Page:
Create a plan

At San Diego Athletics, the training is semi-repetitive. Each week we perform the same movements as part of the strength program. The purpose is to utilize this as a means of progress. During the course of a 12 or 13-week cycle, where a strength lift is performed each week with a 5×5 sequence, it is realistic to try to add 2 lbs to the bar each week. If we start the 5×5 at 200 lbs, do some math, and determine that this would equate to a 25-lb increase over 12 weeks, we can realistically set our goal to achieve 225 lbs for 5×5 at the end. Get excited about your plan; get excited to show up to the gym each week and demonstrate that your plan is in effect. This self-accountability is one of the staples of training.

Live your life in a manner conducive to your goals

The process of training should not consume you nor become an obsession, but it should have a place in your hierarchy of priorities. If you intend to embark on a program of training, you must cater your lifestyle to achieve this goal. If your goal is to gain strength, you will need to have a slight surplus of quality food in your daily nutrition program. If your goal is to lose body fat, you will need to slightly under consume quality food each day. If your goal is to increase proficiency in a handstand variation, you will need to practice this regularly (i.e. practice shooting foul shots). You should not completely avoid alcohol if you enjoy it, but you should be responsible with your consumption. You do not necessarily need to sleep 9 hours a night, but you should prioritize quality sleep on a regular basis. Your lifestyle should reflect what you deem important and training, by my definition, places fitness somewhere in this hierarchy of importance.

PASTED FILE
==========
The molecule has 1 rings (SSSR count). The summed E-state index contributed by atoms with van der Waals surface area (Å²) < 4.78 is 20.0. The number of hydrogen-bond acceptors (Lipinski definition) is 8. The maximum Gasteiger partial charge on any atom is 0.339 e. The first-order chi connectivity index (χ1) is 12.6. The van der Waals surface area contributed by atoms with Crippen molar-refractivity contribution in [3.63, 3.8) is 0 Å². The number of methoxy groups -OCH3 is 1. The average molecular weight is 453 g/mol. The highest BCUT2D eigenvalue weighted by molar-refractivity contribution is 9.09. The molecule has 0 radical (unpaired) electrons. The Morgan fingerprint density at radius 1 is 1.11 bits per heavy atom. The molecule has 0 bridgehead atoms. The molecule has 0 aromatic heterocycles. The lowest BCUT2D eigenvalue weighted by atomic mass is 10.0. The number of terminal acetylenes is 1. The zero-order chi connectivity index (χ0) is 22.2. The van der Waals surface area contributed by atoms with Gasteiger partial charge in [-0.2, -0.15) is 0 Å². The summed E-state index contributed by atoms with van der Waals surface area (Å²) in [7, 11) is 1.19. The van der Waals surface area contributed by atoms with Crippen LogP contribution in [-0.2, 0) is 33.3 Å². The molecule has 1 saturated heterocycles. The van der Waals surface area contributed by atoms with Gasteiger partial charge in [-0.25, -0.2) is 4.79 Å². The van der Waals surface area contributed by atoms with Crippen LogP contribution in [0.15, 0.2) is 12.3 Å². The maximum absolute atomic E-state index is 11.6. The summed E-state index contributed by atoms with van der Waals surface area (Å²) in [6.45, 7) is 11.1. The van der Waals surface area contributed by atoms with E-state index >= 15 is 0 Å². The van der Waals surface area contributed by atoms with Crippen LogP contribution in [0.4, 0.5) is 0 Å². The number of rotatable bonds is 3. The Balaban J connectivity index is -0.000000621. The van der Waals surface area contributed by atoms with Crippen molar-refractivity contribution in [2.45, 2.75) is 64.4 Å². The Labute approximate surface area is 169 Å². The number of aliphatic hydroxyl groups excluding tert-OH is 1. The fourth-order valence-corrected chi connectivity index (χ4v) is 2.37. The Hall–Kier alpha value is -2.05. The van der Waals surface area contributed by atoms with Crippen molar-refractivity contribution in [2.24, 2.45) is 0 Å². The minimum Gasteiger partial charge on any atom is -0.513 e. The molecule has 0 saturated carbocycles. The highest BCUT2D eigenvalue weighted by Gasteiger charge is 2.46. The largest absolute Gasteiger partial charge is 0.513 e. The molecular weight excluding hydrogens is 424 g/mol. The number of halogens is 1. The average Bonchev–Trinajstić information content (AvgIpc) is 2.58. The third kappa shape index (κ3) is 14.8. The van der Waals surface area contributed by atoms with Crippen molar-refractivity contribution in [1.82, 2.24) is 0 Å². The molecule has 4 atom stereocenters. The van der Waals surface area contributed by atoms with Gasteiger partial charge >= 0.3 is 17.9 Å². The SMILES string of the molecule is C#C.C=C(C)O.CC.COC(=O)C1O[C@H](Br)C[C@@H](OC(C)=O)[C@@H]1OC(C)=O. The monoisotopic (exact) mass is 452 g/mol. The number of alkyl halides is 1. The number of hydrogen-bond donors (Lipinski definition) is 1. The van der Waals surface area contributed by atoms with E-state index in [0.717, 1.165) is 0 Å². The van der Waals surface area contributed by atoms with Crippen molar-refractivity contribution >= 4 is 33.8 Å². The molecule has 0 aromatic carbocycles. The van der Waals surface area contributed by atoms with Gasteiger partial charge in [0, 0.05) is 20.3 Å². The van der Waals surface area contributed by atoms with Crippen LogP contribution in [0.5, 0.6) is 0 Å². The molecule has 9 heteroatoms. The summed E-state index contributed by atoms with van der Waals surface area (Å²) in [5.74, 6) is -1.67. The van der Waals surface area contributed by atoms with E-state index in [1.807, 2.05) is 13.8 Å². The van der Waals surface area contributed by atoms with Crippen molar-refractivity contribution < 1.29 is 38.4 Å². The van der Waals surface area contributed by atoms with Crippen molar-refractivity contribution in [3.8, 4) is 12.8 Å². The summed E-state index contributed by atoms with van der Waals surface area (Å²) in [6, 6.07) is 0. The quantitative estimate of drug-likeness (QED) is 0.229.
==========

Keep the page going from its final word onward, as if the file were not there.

There is nothing wrong with the way my buddy Simon utilizes fitness as a form of exercise. He is healthy enough, and prefers to fill his free time with different endeavors. At SDA, the majority of members tend to refer to themselves as athletes and the training they endure is exemplary of this pursuit. If there were ever a time that someone wanted to transition from exercising to training, they would only need to set tangible goals and utilize their time to work more diligently towards achieving these goals. For those that believe you are already training, you should take a look at the processes of accountability that you have in place. Can you enhance these in any way to improve the results of your training? Make sure you are setting realistic goals, tracking your results and using your fitness to achieve these goals as efficiently as possible. The motivation is in the pursuit.